FDA begins deliberations on Seroquel XR
Sometime in the next several weeks, the FDA is expected to announce its decision on whether to approve the marketing of the atypical antipsychotic medication Seroquel XR for the treatment of depression and generalized anxiety disorder. The agency is weighing the safety and effectiveness of the drug both as a first-line therapy for these disorders and as treatment for those illnesses only after a patient has failed to get relief from antidepressant medication.
The agency got an earful last week from the advisory board on psychopharmacological drugs, which handed it a mixed bag of recommendations: the panel recommended against approval of Seroquel XR as a first-line treatment but with some reservations, advised that it should be approved as a treatment after others have failed.
Some of the issues raised in FDA's deliberations are the subject of a package of articles running Monday in the LA Times' Health section.
For AstraZeneca, the company that makes and markets Seroquel XR in the United States, an FDA approval could open a huge new patient population to its advertising and promotional messages. The company presented the results of trials it had conducted in support of its petition for FDA approval of the new indications.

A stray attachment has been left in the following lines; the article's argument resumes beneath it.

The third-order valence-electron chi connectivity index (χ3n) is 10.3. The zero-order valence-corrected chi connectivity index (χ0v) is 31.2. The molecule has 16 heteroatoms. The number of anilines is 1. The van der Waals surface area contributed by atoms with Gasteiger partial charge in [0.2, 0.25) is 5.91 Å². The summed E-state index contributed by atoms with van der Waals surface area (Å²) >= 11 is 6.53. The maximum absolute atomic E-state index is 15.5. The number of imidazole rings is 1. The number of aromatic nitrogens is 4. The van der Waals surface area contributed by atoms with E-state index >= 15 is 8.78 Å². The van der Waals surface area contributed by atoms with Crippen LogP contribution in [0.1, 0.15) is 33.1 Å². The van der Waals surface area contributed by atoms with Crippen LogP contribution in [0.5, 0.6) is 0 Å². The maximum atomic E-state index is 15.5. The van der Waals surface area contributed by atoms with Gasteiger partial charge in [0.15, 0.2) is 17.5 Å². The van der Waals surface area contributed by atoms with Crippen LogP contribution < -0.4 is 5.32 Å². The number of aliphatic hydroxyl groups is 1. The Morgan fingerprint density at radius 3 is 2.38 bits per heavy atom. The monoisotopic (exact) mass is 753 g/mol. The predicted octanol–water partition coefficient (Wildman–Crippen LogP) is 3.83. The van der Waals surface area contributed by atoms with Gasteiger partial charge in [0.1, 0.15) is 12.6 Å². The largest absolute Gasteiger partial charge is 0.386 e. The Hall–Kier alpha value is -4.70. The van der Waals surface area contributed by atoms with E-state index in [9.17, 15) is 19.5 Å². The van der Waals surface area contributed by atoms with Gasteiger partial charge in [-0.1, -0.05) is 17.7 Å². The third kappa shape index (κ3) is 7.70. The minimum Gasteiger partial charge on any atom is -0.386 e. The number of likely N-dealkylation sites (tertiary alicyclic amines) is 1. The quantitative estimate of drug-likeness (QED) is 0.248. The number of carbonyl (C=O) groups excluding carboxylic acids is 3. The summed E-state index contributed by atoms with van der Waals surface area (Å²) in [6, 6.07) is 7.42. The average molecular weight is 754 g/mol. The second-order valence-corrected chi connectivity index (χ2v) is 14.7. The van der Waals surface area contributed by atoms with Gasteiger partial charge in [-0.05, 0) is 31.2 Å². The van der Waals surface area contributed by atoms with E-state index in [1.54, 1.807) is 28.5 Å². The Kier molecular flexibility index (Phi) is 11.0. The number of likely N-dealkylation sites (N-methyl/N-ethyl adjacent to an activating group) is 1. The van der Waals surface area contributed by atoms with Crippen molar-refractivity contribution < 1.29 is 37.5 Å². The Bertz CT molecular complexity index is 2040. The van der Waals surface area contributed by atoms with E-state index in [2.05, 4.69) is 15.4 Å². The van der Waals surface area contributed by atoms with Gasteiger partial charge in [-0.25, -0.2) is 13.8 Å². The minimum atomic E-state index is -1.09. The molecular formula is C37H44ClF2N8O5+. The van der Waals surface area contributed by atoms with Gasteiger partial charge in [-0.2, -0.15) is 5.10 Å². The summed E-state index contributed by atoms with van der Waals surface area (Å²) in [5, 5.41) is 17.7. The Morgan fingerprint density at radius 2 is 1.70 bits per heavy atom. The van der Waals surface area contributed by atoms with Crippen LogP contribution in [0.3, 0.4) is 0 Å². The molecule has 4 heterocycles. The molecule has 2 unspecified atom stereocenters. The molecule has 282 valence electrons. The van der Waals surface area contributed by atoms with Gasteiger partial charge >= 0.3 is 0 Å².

But taxpayers have a stake in the decision as well. Seroquel is one of six drugs collectively called the atypical antipsychotics, because they work differently from the old generation of psychiatric medications, and the use of all of the drugs in the class has been exploding in the past decade or so--most of it for conditions for which FDA has not approved them. By one researcher's estimate, 70% of those prescriptions were paid for by taxpayer-funded programs such as Medicare, Medicaid and the Veterans Administration.
The bill's not cheap either: the Pharmacy benefits manager Express Scripts estimates that the average prescription for these drugs--marketed with names like Abilify, Clozaril, Geodon, Risperdal, Seroquel and Zyprexa--is $270 per month. The average cost of the older class of antipsychotic drugs is about $18 of that. And antidepressants, many of which have gone generic, are averaging about $90.